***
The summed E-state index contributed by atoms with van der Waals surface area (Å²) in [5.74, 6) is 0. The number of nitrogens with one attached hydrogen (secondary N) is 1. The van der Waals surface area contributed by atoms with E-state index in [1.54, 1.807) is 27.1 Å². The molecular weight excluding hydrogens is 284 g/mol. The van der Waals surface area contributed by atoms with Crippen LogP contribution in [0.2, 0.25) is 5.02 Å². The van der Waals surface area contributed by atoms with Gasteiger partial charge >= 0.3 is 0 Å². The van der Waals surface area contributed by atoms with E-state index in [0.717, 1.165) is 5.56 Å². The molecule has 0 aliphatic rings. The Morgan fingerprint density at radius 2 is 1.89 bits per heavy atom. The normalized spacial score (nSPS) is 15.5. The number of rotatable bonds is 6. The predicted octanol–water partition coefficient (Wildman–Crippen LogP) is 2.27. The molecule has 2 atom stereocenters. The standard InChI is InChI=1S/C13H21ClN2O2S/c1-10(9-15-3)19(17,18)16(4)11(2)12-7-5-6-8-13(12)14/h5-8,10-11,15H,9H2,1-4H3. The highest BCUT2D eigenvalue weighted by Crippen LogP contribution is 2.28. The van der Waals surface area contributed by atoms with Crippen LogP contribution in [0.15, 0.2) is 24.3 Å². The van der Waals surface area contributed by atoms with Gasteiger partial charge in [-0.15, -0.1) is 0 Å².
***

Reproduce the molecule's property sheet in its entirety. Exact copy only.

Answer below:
The summed E-state index contributed by atoms with van der Waals surface area (Å²) in [5.74, 6) is 0. The number of nitrogens with one attached hydrogen (secondary N) is 1. The van der Waals surface area contributed by atoms with E-state index in [1.54, 1.807) is 27.1 Å². The molecular weight excluding hydrogens is 284 g/mol. The van der Waals surface area contributed by atoms with Crippen LogP contribution in [0.2, 0.25) is 5.02 Å². The van der Waals surface area contributed by atoms with Gasteiger partial charge >= 0.3 is 0 Å². The van der Waals surface area contributed by atoms with E-state index in [0.717, 1.165) is 5.56 Å². The molecule has 0 aliphatic rings. The Morgan fingerprint density at radius 2 is 1.89 bits per heavy atom. The normalized spacial score (nSPS) is 15.5. The number of rotatable bonds is 6. The predicted octanol–water partition coefficient (Wildman–Crippen LogP) is 2.27. The molecule has 2 atom stereocenters. The standard InChI is InChI=1S/C13H21ClN2O2S/c1-10(9-15-3)19(17,18)16(4)11(2)12-7-5-6-8-13(12)14/h5-8,10-11,15H,9H2,1-4H3. The highest BCUT2D eigenvalue weighted by Crippen LogP contribution is 2.28. The van der Waals surface area contributed by atoms with Crippen LogP contribution in [0.15, 0.2) is 24.3 Å². The van der Waals surface area contributed by atoms with Gasteiger partial charge in [-0.15, -0.1) is 0 Å².